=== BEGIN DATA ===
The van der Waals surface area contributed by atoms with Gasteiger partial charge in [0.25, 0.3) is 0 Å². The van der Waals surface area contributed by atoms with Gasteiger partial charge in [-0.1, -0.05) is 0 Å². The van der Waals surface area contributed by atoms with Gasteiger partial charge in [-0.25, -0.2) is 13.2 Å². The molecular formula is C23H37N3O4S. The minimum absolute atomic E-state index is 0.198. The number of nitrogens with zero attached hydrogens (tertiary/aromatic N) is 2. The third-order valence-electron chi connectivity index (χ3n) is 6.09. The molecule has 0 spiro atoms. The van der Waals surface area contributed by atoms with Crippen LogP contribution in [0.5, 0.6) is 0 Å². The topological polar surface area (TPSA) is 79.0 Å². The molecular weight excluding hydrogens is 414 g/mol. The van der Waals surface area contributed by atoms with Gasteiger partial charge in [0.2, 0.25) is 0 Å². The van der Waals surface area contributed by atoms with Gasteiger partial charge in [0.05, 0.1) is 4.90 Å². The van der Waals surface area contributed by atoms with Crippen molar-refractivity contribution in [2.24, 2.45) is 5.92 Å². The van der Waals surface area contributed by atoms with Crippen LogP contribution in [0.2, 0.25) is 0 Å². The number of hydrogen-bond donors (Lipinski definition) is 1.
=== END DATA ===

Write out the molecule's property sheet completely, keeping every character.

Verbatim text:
The van der Waals surface area contributed by atoms with Gasteiger partial charge in [0.25, 0.3) is 0 Å². The van der Waals surface area contributed by atoms with Gasteiger partial charge in [-0.1, -0.05) is 0 Å². The van der Waals surface area contributed by atoms with Gasteiger partial charge in [-0.25, -0.2) is 13.2 Å². The molecular formula is C23H37N3O4S. The minimum absolute atomic E-state index is 0.198. The number of nitrogens with zero attached hydrogens (tertiary/aromatic N) is 2. The third-order valence-electron chi connectivity index (χ3n) is 6.09. The molecule has 0 spiro atoms. The van der Waals surface area contributed by atoms with Crippen LogP contribution in [0.5, 0.6) is 0 Å². The topological polar surface area (TPSA) is 79.0 Å². The molecular weight excluding hydrogens is 414 g/mol. The van der Waals surface area contributed by atoms with Gasteiger partial charge in [0.2, 0.25) is 0 Å². The van der Waals surface area contributed by atoms with Gasteiger partial charge in [0.05, 0.1) is 4.90 Å². The van der Waals surface area contributed by atoms with Crippen molar-refractivity contribution in [2.24, 2.45) is 5.92 Å². The van der Waals surface area contributed by atoms with Crippen LogP contribution in [0.2, 0.25) is 0 Å². The number of hydrogen-bond donors (Lipinski definition) is 1.